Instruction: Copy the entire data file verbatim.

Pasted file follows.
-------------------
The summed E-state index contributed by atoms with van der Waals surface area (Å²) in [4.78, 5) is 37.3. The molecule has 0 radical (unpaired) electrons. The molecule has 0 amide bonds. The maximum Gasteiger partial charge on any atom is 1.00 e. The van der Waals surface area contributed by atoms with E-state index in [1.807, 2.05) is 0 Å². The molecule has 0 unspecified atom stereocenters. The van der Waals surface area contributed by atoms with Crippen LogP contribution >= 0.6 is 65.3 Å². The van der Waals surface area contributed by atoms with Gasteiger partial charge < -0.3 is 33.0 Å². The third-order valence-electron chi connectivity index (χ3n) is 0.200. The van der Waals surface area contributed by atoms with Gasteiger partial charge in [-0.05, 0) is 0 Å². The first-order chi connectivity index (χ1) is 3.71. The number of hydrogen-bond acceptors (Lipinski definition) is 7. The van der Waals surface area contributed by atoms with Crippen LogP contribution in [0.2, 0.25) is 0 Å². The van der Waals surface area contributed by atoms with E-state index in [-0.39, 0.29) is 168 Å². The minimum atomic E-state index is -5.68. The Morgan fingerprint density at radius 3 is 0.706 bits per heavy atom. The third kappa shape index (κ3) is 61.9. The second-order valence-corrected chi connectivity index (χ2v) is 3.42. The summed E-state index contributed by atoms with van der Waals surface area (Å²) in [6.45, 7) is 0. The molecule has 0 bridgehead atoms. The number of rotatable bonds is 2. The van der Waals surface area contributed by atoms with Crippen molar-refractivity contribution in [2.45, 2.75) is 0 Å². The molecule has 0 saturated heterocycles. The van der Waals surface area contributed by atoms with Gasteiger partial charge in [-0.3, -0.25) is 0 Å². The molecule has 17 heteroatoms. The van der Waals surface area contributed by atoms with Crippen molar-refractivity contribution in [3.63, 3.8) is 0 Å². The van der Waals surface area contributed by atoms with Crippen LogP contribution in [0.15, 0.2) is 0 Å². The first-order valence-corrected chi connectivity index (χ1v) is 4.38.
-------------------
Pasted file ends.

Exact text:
The summed E-state index contributed by atoms with van der Waals surface area (Å²) in [4.78, 5) is 37.3. The molecule has 0 radical (unpaired) electrons. The molecule has 0 amide bonds. The maximum Gasteiger partial charge on any atom is 1.00 e. The van der Waals surface area contributed by atoms with E-state index in [1.807, 2.05) is 0 Å². The molecule has 0 unspecified atom stereocenters. The van der Waals surface area contributed by atoms with Crippen LogP contribution >= 0.6 is 65.3 Å². The van der Waals surface area contributed by atoms with Gasteiger partial charge < -0.3 is 33.0 Å². The third-order valence-electron chi connectivity index (χ3n) is 0.200. The van der Waals surface area contributed by atoms with Gasteiger partial charge in [-0.05, 0) is 0 Å². The first-order chi connectivity index (χ1) is 3.71. The number of hydrogen-bond acceptors (Lipinski definition) is 7. The van der Waals surface area contributed by atoms with Crippen LogP contribution in [0.2, 0.25) is 0 Å². The van der Waals surface area contributed by atoms with E-state index in [-0.39, 0.29) is 168 Å². The minimum atomic E-state index is -5.68. The Morgan fingerprint density at radius 3 is 0.706 bits per heavy atom. The third kappa shape index (κ3) is 61.9. The second-order valence-corrected chi connectivity index (χ2v) is 3.42. The summed E-state index contributed by atoms with van der Waals surface area (Å²) in [6.45, 7) is 0. The molecule has 0 bridgehead atoms. The number of rotatable bonds is 2. The van der Waals surface area contributed by atoms with Crippen molar-refractivity contribution in [2.45, 2.75) is 0 Å². The molecule has 0 saturated heterocycles. The van der Waals surface area contributed by atoms with Gasteiger partial charge in [-0.3, -0.25) is 0 Å². The molecule has 17 heteroatoms. The van der Waals surface area contributed by atoms with Crippen molar-refractivity contribution in [3.63, 3.8) is 0 Å². The van der Waals surface area contributed by atoms with Crippen LogP contribution in [0.15, 0.2) is 0 Å². The first-order valence-corrected chi connectivity index (χ1v) is 4.38.